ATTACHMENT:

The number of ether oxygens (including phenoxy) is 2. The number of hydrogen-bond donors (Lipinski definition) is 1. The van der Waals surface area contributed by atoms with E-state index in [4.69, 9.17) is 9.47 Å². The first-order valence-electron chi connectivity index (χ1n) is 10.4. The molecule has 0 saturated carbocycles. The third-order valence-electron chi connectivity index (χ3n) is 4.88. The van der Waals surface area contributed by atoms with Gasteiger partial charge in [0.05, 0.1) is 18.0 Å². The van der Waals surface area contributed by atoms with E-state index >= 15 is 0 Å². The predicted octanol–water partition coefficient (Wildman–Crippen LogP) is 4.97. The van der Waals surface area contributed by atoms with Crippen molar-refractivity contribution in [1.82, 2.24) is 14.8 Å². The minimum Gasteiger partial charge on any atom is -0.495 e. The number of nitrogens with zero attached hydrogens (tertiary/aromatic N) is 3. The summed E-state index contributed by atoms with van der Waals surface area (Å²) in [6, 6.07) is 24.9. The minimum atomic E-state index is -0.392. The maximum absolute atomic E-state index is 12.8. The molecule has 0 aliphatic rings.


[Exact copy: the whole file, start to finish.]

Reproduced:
The number of ether oxygens (including phenoxy) is 2. The number of hydrogen-bond donors (Lipinski definition) is 1. The van der Waals surface area contributed by atoms with E-state index in [4.69, 9.17) is 9.47 Å². The first-order valence-electron chi connectivity index (χ1n) is 10.4. The molecule has 0 saturated carbocycles. The third-order valence-electron chi connectivity index (χ3n) is 4.88. The van der Waals surface area contributed by atoms with Gasteiger partial charge in [0.05, 0.1) is 18.0 Å². The van der Waals surface area contributed by atoms with E-state index >= 15 is 0 Å². The predicted octanol–water partition coefficient (Wildman–Crippen LogP) is 4.97. The van der Waals surface area contributed by atoms with Crippen molar-refractivity contribution in [1.82, 2.24) is 14.8 Å². The minimum Gasteiger partial charge on any atom is -0.495 e. The number of nitrogens with zero attached hydrogens (tertiary/aromatic N) is 3. The summed E-state index contributed by atoms with van der Waals surface area (Å²) in [6, 6.07) is 24.9. The minimum atomic E-state index is -0.392. The maximum absolute atomic E-state index is 12.8. The molecule has 0 aliphatic rings.